What do we mean when we say we want to help you bring nature home? It may sometimes seem like nature is all around us and that our personal contribution to biodiversity is not of such a great urgency as biologists are telling us that it is.
After all, as we drive up and down the 401 Expressway, it seems like nature is all around us. Isn't it enough to take care of conserving our wildlife and our resources? What about those tree lines and forested patches that lay between our agricultural fields? Surely they must provide enough to ensure biodiversity? Or do they? These relatively small, isolated, fragmented habitats that seem like they should provide enough food and shelter for particular species often remain empty. We may find a beautiful patch of woods that offers the opportunity for a lovely walk in nature but why do we find it so devoid of life and so silent? The answer may lie in the lack of connectivity between these fragmented habitats.
As Douglas W. Tallamy, Professor of entomology and wildlife ecology and Author of Bringing Nature Home and Nature's Best Hope, insists that we need a new conservation plan. "We now live in a world in which habitat - places that provide both food and shelter for plants and animals - is so fragmented, and those fragments are so isolated from one another, that they are haemorrhaging species at an alarming rate". And when he uses the term "haemorrhaging", he does not mean that species are leaving and going elsewhere as the distance between viable habitats has in many cases become too great to accommodate their exodus. Their habitats have become fragmented by roads, housing projects, fences, and other man-made barriers.
So what can we do about this, with the small rectangular patches of land we inhabit? It begins with your wildlife-friendly garden, which can be a seasonal refuge or resting point for many migrating creatures. Now, if we can start to connect these isolated natural habitats to more and more ecologically enriched backyards to allow wildlife to move freely between them and reach the natural habitats they are searching for, populations might begin to grow again. We can create "wildlife corridors", or contiguous habitats, the primary role of which will be to provide areas of safe travels between natural areas, where insects, birds, mammals, amphibians and people can live in harmony.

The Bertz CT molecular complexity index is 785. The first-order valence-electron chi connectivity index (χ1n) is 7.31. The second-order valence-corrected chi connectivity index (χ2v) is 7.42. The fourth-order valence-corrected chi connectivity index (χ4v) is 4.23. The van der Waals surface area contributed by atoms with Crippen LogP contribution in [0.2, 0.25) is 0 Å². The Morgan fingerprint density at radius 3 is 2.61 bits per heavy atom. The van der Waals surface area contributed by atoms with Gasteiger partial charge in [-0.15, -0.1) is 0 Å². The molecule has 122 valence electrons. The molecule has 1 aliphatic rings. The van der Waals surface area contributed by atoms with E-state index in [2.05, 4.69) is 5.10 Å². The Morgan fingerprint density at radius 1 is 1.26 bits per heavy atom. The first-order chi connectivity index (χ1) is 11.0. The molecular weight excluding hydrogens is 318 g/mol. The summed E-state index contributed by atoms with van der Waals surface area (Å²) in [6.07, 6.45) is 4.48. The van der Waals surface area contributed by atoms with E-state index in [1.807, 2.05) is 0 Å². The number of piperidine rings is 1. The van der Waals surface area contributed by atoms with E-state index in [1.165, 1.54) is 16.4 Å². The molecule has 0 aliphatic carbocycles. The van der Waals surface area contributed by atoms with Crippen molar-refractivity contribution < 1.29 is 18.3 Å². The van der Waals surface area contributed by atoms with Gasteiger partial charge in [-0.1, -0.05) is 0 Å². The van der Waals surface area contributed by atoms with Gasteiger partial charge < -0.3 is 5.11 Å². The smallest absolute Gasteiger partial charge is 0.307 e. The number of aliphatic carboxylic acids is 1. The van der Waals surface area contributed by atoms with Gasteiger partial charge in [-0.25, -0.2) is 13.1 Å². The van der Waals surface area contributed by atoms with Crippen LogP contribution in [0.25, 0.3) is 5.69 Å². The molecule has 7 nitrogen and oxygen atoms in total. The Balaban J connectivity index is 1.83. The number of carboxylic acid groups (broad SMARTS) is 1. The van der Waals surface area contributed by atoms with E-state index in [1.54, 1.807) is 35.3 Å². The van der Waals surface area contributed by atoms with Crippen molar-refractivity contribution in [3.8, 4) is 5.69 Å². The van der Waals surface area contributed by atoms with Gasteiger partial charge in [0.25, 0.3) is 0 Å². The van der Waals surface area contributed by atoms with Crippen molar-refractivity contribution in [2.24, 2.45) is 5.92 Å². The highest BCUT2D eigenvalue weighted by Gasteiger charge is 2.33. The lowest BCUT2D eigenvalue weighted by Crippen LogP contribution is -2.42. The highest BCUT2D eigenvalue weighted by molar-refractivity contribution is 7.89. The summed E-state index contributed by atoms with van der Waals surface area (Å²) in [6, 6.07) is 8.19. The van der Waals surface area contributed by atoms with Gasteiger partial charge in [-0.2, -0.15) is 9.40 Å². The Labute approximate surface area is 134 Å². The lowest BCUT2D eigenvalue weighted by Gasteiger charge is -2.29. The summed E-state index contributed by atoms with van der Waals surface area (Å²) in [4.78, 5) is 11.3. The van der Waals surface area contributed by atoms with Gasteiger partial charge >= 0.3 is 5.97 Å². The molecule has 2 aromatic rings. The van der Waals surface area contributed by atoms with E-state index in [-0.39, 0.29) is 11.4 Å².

Wildlife corridors must be constructed landscapes that are ecology enriched to the point that they become areas where plants and animals can not only move through, but successfully reproduce. We need to allow our backyards (any backyard, no matter how small!) to support life cycles and local biodiversity. The first step in this conservation effort is to shrink our lawns, which are the least productive of all our plantings. Small steps can have a big impact.
Can one family make a difference? Certainly. A great place to start is to plant native plants, shrubs and trees that support the greatest number of species with nectar, leaves, berries and seeds (opt for a native red maple instead of a non-native Norway maple, for example). Avoid the use of pesticides at all costs, which will harm pests' natural predators such as ladybugs and praying mantises and aim for a natural approach to pest control. Provide sources of water (from a simple bird bath, to a fountain or pond). Shelter can be provided in the form of rocks or logs. Also removing invasive species from your gardens can help.
Did you know that you could get your garden certified as "wildlife-friendly" by the Canadian Wildlife Federation? Get certified here: https://cwf-fcf.org/en/explore/gardening-for-wildlife/action/get-certified/